Newspaper article The Canadian Press

How Healthy Is the Canadian Health-Care System?

Newspaper article The Canadian Press

How Healthy Is the Canadian Health-Care System?

Article excerpt

How healthy is the Canadian health-care system?

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This article was originally published on The Conversation, an independent and nonprofit source of news, analysis and commentary from academic experts. Disclosure information is available on the original site.

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Authors: Chris Simpson, Professor of Medicine and Vice-Dean (Clinical), School of Medicine, Queen's University, Ontario; David Walker, Professor of Emergency Medicine, Queen's University, Ontario; Don Drummond, Stauffer-Dunning Fellow in Global Public Policy and Adjunct Professor at the School of Policy Studies, Queen's University, Ontario; Duncan Sinclair, Professor of Health Services and Policy Research, Queen's University, Ontario, and Ruth Wilson, Professor of Family Medicine, Queen's University, Ontario

This article is part of our global series about health systems, examining different health care systems all over the world. Read the other articles in the series here.

Canada's health-care system is a point of Canadian pride. We hold it up as a defining national characteristic and an example of what makes us different from Americans. The system has been supported in its current form, more or less, by parties of all political stripes -- for nearly 50 years.

Our team at the Queen's University School of Policy Studies Health Policy Council is a team of seasoned and accomplished health-care leaders in health economics, clinical practice, education, research and health policy. We study, teach and comment on health policy and the health-care system from multiple perspectives.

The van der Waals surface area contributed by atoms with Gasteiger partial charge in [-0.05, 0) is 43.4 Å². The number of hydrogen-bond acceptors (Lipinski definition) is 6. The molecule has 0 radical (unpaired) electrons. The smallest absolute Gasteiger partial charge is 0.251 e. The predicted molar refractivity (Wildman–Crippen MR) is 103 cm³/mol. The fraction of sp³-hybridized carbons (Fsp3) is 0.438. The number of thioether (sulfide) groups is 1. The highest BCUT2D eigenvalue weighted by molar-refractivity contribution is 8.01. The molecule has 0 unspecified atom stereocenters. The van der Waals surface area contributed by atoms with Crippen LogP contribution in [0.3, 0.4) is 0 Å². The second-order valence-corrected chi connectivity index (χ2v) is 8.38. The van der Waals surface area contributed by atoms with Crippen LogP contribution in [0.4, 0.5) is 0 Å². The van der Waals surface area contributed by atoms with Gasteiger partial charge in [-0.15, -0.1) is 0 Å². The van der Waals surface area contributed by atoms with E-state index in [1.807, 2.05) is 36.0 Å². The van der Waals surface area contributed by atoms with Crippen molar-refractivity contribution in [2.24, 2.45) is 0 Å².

While highly regarded, Canada's health-care system is expensive and faces several challenges. These challenges will only be exacerbated by the changing health landscape in an aging society. Strong leadership is needed to propel the system forward into a sustainable health future.

A national health insurance model

The roots of Canada's system lie in Saskatchewan, when then-premier Tommy Douglas's left-leaning Co-operative Commonwealth Federation (CCF) government first established a provincial health insurance program. This covered universal hospital (in 1947) and then doctors' costs (in 1962). The costs were shared 50/50 with the federal government for hospitals beginning in 1957 and for doctors in 1968.

This new model inspired fierce opposition from physicians and insurance groups but proved extremely popular with the people of Saskatchewan and elsewhere. Throughout the 1960s, successive provincial and territorial governments adopted the "Saskatchewan model" and in 1972 the Yukon Territory was the last sub-national jurisdiction to adopt it.

Read this article in French: Système de sante canadien : un bilan en demi-teinte

In 1968, the National Medical Care Insurance Act was implemented, in which the federal government agreed to contribute 50 per cent toward the cost of provincial insurance plans. In 1984 the Canada Health Act outlawed the direct billing of patients supplementary to insurance payments to physicians.

The five core principles of the Canadian system were now established: universality (all citizens are covered), comprehensiveness (all medically essential hospital and doctors' services), portability (among all provinces and territories), public administration (of publicly funded insurance) and accessibility.

For the last 50 years, Canada's health-care system has remained essentially unchanged despite numerous pressures.

Long wait times

The quality of the Canadian health-care system has been called into question, however, for several consecutive years now by the U.S.-based Commonwealth Fund. This is a highly respected, non-partisan organization that annually ranks the health-care systems of 11 nations. Canada has finished either ninth or 10th now for several years running.

One challenge for Canadian health care is access. Most Canadians have timely access to world-class care for urgent and emergent problems like heart attacks, strokes and cancer care. …

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